In Brief

Investors in Poland Unfazed By Article 7

Warsaw EBRD annual meeting

Investors don’t appear to have yet reacted to Brussels triggering Article 7 against Poland. Bond yields have increased slightly. WIG 20, the Warsaw Stock Exchange’s main index went up on 20 and 21 December, after the European Commission’s announcement, by 0.3 per cent and returned to its 19 December level on 22 December. The złoty exchange rate hasn’t been affected either. On the contrary, the Polish currency, together with the Czech Koruna, are currently the strongest currencies worldwide.

“It does not seem that the deterioration of relations with the EU and increased internal political polarisation have affected investments, but we believe that there is such a risk,” said the American rating agency Fitch in a statement.

“The potentially negative consequences of the political insecurity triggered by the conflict with the EU are now softened by Poland’s strong [macroeconomic] fundamentals, including strong domestic demand, EU funds and the improving situation on the labour market,” Dietmar Hornung, Moody’s managing director, told Dziennik Gazeta Prawna.

Although economists say Poland passed its limits in Q3 2017, when the economy grew by 4.9 per cent year-on-year, and is not expected to grow that fast in the following quarters, businesses are red-hot, exports are booming, unemployment is going down and the increase in wages is stimulating consumption. In November 2017, retail sales went up by 10.2 per cent year-on-year.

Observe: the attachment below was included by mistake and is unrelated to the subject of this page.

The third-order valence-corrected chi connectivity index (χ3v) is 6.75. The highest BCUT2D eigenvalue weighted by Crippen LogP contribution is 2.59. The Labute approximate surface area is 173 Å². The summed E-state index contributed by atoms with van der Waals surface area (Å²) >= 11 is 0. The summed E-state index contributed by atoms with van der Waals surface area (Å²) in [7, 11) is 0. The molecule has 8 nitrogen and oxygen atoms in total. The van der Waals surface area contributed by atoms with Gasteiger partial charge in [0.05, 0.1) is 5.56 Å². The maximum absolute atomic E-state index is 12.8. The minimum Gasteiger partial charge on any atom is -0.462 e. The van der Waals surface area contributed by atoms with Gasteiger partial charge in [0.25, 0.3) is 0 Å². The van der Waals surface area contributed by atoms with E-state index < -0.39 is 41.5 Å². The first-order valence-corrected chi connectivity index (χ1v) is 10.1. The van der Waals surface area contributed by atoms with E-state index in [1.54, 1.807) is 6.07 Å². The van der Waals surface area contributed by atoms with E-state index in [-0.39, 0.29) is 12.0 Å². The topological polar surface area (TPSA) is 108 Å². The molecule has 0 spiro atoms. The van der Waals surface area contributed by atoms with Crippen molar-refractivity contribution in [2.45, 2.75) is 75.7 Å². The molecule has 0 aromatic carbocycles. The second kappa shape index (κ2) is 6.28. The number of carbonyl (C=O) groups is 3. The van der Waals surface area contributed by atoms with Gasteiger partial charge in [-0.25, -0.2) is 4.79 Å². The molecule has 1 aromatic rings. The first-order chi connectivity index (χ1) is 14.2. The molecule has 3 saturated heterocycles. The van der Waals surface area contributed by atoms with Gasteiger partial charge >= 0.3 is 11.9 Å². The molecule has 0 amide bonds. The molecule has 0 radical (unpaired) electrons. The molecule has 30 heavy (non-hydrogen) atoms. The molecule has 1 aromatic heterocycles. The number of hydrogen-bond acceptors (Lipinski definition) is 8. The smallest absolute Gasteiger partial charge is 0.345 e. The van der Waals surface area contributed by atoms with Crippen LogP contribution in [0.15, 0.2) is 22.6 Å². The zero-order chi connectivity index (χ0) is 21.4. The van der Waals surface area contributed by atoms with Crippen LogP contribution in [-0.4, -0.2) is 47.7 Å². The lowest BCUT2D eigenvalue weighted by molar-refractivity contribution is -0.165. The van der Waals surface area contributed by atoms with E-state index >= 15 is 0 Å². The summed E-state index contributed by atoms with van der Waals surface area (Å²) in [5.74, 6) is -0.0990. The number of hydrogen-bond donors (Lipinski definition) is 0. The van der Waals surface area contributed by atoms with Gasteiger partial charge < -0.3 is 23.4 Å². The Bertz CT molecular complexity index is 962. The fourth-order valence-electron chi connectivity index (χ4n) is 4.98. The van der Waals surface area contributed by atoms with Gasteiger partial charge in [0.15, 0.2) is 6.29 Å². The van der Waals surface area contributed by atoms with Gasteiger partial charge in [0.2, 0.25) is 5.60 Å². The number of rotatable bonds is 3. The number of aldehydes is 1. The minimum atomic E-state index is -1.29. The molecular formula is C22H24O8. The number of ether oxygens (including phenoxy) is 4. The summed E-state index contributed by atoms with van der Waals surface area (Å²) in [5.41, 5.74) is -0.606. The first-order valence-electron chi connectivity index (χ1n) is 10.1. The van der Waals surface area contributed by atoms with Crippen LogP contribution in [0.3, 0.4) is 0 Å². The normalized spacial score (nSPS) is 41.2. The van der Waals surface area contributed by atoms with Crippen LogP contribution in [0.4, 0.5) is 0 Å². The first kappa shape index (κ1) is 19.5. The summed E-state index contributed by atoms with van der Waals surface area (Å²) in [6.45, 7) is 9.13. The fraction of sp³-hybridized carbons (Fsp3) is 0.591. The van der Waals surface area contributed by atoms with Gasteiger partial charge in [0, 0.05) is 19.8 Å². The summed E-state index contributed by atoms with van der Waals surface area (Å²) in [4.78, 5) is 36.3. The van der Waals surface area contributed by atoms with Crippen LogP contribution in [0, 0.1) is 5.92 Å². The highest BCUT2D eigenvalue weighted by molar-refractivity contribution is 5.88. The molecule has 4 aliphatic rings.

Both Fitch and Moody’s believe the EU procedure against Poland should not have a short-term impact on public finances or on economic growth, but it ‘illogically bodes’ for the beginning of discussions with the EU on the next budget which is set to start in 2020.  

“A lower inflow of EU funds may hit economic growth, and if the government decided to compensate for the loss of some funds through debt, it would weaken public finances,” says Fitch.

Fitch also believes that in the face of the ‘generally’ pro-EU sentiment among Polish society, an increase in EU tensions may turn out politically costly in the next elections (local elections will take place in 2018 and parliamentary in 2019).

Currently, 88 per cent of Poles are in favour of their country’s EU membership.